When to introduce each food

Introducing solids to your baby’s diet after 6 months of age ensures your baby receives all the essential vitamins and minerals needed to develop into a healthy child.

The recommendation from the Dietary Guidelines for Children and Adolescents in Australia is to introduce solid food from 6 months, with breast milk still being the most important part of your baby’s diet.

First foods 6 months

  • Breastfeed your baby first then start by offering food.
  • Use a small plastic spoon with smooth rounded edges.
  • First foods need to be smooth and pureed with no lumps.
  • Baby rice cereal is a good start as it is nice and smooth and high in iron content. You can mix it with breast milk, formula or cool boiled water.
  • Start with 1 or 2 teaspoons to begin with, then increase to 3 or 4, and build up to 3 meals a day at your baby’s own pace.
  • Start by offering one new food at a time and waiting a few days to introduce another one.
  • Start with pureed fruits and vegetables such as cooked apple, pear, pumpkin, potato, carrots and zucchini.

7-8 months

  • Once your baby is eating pureed food well you can start to introduce foods with a higher protein and iron content and a thicker texture.
  • Mince or mash foods with a lumpy texture.
  • Introduce well cooked meats like meat, chicken and fish.
  • Wheat based cereals, breads/toasts, couscous, pasta and rice.
  • Beans and lentils
  • Yogurt
  • Start to offer a few different choices at meal times and always include a nice balanced healthy meal.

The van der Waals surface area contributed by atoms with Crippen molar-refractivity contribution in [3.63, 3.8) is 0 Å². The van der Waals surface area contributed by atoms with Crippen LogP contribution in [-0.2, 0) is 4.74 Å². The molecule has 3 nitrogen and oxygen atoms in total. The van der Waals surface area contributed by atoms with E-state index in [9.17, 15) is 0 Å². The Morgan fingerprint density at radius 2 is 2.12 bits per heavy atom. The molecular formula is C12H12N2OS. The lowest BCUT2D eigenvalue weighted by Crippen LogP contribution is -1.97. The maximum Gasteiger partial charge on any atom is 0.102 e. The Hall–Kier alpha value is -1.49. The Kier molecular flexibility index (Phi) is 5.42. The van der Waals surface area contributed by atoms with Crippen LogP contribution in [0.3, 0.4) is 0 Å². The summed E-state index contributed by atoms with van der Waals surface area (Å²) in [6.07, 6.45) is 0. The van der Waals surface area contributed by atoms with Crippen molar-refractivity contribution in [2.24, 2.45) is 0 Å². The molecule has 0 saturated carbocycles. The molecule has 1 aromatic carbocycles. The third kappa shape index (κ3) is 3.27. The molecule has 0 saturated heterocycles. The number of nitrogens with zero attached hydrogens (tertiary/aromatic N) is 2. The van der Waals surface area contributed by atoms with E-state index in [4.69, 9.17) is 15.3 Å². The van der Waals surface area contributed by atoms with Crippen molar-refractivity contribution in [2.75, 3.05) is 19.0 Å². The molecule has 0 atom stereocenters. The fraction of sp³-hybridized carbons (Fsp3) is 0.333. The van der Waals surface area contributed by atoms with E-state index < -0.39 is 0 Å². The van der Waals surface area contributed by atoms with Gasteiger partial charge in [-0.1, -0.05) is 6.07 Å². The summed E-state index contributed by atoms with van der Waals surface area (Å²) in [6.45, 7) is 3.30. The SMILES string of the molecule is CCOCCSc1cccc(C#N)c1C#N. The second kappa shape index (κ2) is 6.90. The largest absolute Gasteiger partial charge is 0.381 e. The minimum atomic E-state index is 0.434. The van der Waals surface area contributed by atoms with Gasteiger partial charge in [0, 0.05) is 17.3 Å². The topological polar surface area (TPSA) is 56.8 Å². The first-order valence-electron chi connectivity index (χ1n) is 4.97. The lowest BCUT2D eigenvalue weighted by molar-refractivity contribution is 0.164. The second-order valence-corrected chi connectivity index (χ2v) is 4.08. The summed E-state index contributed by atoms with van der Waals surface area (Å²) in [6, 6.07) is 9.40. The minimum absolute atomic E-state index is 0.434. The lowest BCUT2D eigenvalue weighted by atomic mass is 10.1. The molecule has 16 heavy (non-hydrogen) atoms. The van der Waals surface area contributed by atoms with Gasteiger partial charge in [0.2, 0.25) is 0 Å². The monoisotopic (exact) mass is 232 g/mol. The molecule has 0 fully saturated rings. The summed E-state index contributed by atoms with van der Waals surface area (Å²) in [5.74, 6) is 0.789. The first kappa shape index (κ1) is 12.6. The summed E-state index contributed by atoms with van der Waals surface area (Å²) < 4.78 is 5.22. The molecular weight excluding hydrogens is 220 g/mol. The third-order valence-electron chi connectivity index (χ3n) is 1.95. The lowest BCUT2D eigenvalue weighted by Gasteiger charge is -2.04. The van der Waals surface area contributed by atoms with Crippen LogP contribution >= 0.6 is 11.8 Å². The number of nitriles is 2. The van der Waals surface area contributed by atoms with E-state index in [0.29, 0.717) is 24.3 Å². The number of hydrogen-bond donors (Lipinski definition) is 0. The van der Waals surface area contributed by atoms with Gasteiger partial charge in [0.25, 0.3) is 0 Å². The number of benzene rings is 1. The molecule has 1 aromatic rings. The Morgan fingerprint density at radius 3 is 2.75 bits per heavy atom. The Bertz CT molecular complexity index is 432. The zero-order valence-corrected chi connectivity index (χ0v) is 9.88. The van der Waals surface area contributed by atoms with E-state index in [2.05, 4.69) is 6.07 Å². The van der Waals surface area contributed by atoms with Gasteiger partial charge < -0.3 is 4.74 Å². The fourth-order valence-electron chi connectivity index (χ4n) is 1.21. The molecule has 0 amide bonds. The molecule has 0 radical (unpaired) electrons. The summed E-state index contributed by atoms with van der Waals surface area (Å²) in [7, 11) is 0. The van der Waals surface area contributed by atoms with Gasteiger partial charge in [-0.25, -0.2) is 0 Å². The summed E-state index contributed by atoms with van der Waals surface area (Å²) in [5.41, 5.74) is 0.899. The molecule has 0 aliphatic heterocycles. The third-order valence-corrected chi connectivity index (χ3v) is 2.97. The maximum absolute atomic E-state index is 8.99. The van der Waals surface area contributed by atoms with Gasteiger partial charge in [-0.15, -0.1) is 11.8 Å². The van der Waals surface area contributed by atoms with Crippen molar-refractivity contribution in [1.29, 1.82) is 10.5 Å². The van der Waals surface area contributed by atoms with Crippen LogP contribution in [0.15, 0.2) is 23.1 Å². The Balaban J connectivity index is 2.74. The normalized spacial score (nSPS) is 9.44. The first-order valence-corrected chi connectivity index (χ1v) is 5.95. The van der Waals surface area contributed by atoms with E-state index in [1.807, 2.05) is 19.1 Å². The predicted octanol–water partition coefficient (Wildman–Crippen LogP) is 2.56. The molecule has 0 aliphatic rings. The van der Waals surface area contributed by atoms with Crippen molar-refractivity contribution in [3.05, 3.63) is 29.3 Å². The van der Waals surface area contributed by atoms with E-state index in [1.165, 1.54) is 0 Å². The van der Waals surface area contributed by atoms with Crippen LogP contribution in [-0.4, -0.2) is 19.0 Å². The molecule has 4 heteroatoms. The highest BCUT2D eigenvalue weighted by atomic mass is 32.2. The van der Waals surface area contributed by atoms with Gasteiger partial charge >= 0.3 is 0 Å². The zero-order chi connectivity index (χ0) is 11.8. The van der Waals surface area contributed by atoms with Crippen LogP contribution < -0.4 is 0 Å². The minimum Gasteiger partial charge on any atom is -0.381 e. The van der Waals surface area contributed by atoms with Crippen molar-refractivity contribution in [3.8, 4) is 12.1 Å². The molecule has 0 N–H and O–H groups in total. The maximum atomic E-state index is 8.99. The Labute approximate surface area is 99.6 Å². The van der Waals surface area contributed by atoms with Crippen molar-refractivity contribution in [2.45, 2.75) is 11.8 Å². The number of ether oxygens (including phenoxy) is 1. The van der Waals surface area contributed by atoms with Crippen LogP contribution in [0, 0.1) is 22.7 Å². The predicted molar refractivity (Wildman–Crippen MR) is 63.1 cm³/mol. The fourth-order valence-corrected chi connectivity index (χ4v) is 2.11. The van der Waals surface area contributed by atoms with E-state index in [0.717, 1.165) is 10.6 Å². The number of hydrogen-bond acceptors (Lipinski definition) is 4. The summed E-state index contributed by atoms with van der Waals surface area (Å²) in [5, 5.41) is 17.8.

9-10months

  • Your child will have started to grip and pick things up at this age, making it an ideal time to introduce finger foods.
  • Small pieces of well cooked vegetables such as broccoli and pumpkin.
  • Finger sandwiches, banana pieces,
  • Thin strips of meat, chicken and ham, cooked pasta.
  • Soft cubes of cheese.
  • Encourage your child to drink from a cup; breast milk should still be the major source of milk until your child is 12 months of age.
  • Offer water between meals and avoid juices, added sugar, preservatives or additives in any way.
  • Offer your child fresh healthy food at all times.

By 12 months

  • Your child should be eating well balance healthy meals with the family and be able to eat independently (always with supervision).
  • Start to drink from a cup.
  • Eating a wide variety of foods and textures.
  • Avoiding foods that could cause a choking hazard like uncooked vegetables and fruits, popcorn, hard lollies and nuts.

Source: Australian Government Department of Health

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